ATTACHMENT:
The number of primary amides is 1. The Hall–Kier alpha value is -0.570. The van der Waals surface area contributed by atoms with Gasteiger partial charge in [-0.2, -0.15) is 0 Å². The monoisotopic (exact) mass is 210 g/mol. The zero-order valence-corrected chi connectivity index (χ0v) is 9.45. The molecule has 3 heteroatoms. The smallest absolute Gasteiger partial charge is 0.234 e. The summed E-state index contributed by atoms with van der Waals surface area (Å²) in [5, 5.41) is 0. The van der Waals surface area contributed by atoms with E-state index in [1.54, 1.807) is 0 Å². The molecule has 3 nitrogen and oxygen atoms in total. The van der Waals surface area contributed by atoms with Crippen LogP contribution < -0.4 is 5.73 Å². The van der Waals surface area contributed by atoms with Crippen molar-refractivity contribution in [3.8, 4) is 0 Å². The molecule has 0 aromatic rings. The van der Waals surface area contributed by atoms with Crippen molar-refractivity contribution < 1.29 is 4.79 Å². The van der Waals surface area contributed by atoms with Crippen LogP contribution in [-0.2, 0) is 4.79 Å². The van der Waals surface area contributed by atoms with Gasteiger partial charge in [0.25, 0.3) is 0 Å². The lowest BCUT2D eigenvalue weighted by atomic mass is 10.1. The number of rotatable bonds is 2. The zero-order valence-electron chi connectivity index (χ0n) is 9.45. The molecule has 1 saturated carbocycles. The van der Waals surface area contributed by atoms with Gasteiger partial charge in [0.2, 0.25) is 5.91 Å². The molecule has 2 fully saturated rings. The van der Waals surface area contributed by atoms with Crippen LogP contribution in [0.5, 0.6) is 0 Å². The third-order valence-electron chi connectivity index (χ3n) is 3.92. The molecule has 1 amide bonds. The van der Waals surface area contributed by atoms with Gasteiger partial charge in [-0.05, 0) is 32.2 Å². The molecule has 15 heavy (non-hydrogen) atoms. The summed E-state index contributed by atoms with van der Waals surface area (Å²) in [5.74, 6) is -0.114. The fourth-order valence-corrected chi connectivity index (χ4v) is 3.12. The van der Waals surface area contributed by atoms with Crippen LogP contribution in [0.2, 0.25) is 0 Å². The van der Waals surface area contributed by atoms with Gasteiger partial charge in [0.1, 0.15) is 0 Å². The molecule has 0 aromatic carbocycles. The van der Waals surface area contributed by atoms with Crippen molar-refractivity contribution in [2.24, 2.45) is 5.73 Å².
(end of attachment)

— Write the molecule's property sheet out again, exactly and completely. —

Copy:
The number of primary amides is 1. The Hall–Kier alpha value is -0.570. The van der Waals surface area contributed by atoms with Gasteiger partial charge in [-0.2, -0.15) is 0 Å². The monoisotopic (exact) mass is 210 g/mol. The zero-order valence-corrected chi connectivity index (χ0v) is 9.45. The molecule has 3 heteroatoms. The smallest absolute Gasteiger partial charge is 0.234 e. The summed E-state index contributed by atoms with van der Waals surface area (Å²) in [5, 5.41) is 0. The van der Waals surface area contributed by atoms with E-state index in [1.54, 1.807) is 0 Å². The molecule has 3 nitrogen and oxygen atoms in total. The van der Waals surface area contributed by atoms with Crippen LogP contribution < -0.4 is 5.73 Å². The van der Waals surface area contributed by atoms with Crippen molar-refractivity contribution in [3.8, 4) is 0 Å². The molecule has 0 aromatic rings. The van der Waals surface area contributed by atoms with Crippen molar-refractivity contribution < 1.29 is 4.79 Å². The van der Waals surface area contributed by atoms with Crippen LogP contribution in [-0.2, 0) is 4.79 Å². The van der Waals surface area contributed by atoms with Gasteiger partial charge in [0.25, 0.3) is 0 Å². The lowest BCUT2D eigenvalue weighted by atomic mass is 10.1. The number of rotatable bonds is 2. The zero-order valence-electron chi connectivity index (χ0n) is 9.45. The molecule has 1 saturated carbocycles. The van der Waals surface area contributed by atoms with Gasteiger partial charge in [0.2, 0.25) is 5.91 Å². The molecule has 2 fully saturated rings. The van der Waals surface area contributed by atoms with Crippen LogP contribution in [0.5, 0.6) is 0 Å². The third-order valence-electron chi connectivity index (χ3n) is 3.92. The molecule has 1 amide bonds. The van der Waals surface area contributed by atoms with Gasteiger partial charge in [-0.05, 0) is 32.2 Å². The molecule has 15 heavy (non-hydrogen) atoms. The summed E-state index contributed by atoms with van der Waals surface area (Å²) in [5.74, 6) is -0.114. The fourth-order valence-corrected chi connectivity index (χ4v) is 3.12. The van der Waals surface area contributed by atoms with Crippen LogP contribution in [0.2, 0.25) is 0 Å². The van der Waals surface area contributed by atoms with Gasteiger partial charge in [0.1, 0.15) is 0 Å². The molecule has 0 aromatic carbocycles. The van der Waals surface area contributed by atoms with Crippen molar-refractivity contribution in [2.24, 2.45) is 5.73 Å².